Which situations will helmets be necessary and which situations unnecessary. Please explain this position. Your argument in other parts of this forum is that helmets are not necessary and in fact engender fear of cycling...
      Is this another non core statement or are you comfortable with any contradictory position. Cognitive dissonance?

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    131. Citizen SG

      Citizen

      In reply to Paul Richards

      Paul, r.
      You may have been right to lobby for helmets in children:
      Study in Germany (yes adjacent to holland)
      See the conclusion.

      do. In the youngest group (3–6 years) 19% of bicycle-related head injuries are attributable to the non-use of helmets, but this proportion rises to 67% in the oldest group (14–17 years). The PAR% of head injuries associated with not wearing a helmet may be reduced by more than a third by increasing the helmet wearing rate to 67% (2 out of 3) among adolescents…

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    132. Citizen SG

      Citizen

      In reply to Paul Richards

      Oh is that supported somewhere?, you must have a reference then... Like from the literature, not some cycling blog written by wild eyed beards frothing at the mouth about car lobby conspiracies.

      Like how about something reliable that says helmet wearing enforces the perception that cycling is an unsafe activity and demonstrably prevents people from cycling.... Or do you think it may be the qty of cars,poor infrastructure, urban design.. Like I and others and all e references kep telling you...

      Cog bias?

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    133. Nigel Perry

      Computer Scientist at University of Canterbury

      In reply to Citizen SG

      Please do think. While it might be de rigueur to treat politicians, both elected and career, with contempt, to de-humanise them to the extent that they are not included in "anyone" is surely a little excessive.

      It is the *NZ Government* which decided to increase the perceived danger of cycling as part of marketing the need for helmet legislation and then later, when faced with promoting cycling, stated that they had "shot themselves in the foot". So clearly they believe it is a significant factor and one they helped to create.

      Time to close this thread as well, as usual you may have the last word - whether it earns a :-) we'll see.

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    134. Citizen SG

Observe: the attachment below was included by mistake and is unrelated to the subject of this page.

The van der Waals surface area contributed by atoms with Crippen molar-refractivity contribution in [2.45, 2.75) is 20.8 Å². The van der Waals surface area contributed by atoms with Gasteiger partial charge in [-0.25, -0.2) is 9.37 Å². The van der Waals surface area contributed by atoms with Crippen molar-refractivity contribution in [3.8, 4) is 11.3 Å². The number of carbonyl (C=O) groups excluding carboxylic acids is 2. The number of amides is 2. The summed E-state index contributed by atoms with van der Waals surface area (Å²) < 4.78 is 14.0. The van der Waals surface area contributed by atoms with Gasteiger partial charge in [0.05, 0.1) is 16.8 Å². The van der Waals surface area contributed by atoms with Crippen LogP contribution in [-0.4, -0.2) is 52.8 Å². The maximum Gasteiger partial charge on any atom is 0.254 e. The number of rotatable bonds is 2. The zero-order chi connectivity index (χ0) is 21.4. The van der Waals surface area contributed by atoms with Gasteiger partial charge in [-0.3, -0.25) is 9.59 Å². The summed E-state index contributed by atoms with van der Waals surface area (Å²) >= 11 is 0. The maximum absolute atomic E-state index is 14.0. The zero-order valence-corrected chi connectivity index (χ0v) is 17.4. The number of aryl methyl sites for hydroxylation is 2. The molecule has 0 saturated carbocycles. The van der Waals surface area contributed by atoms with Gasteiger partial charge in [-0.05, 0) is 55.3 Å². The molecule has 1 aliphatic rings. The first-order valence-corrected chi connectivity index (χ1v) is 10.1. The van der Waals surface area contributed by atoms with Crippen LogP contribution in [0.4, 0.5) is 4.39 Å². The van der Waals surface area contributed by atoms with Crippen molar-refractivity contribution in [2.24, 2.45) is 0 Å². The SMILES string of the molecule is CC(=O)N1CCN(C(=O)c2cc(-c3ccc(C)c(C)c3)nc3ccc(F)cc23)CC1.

Citizen

      In reply to Nigel Perry

      happy cycling with or without a helmet!

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    135. Paul Richards

      integral operating system

      In reply to Paul Richards

      Frank M. said "It can simply get down to a body count."
      I personally challenged one commenter here to come up with statistics backing helmet compulsion.
      Nothing has been put up, this amounts to a pro helmet fail. Not surprising because all the reports supporting this issue have been contracted by pro helmet government departments. In fairness, not all government department suport the compulsion law, heath is an obvious one.
      So in order to put this helmet compulsion issue in perspective of actual…

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    136. Citizen SG

      Citizen

      In reply to Paul Richards

      Paul wrote:
      'Few acknowledge that the converse of pro cyclist groups is the vehicle motor lobby [perhaps they do not like their group of choice and association by logic]'

      Few acknowledge it because it is fallacious reasoning.

      It may be that the converse of cycling activists is the motor lobby but it does not follow that those who argue against strident members of the cycling lobby are in any way aligned with the motor lobby. This is a fallacy. It's the same as saying:
      'the converse of fascism is communism therefore all those who disagree with fascists are communists'.

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    137. Citizen SG

      Citizen

      In reply to Paul Richards

      Paul quoted:
      'SDR for pedestrian injured in transport accident 1.0 per 100,000 '
      As helmets have been shown to protect cyclists from facil and head injury, imagine what this figure would be like if these cyclsts were not wearing helmets?

      Paul wrote:
      'When I ride at pace or in known high risk area, the helmet is part of my strategy'
      Paul wrote:
      'there is no clear, unequivocal evidence that wearing a bicycle helmet provides any significant protection from serious or life-threatening injuries…

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    138. Citizen SG

      Citizen

      In reply to Paul Richards

      Paul wrote:
      'all the reports supporting this issue have been contracted by pro helmet government departments'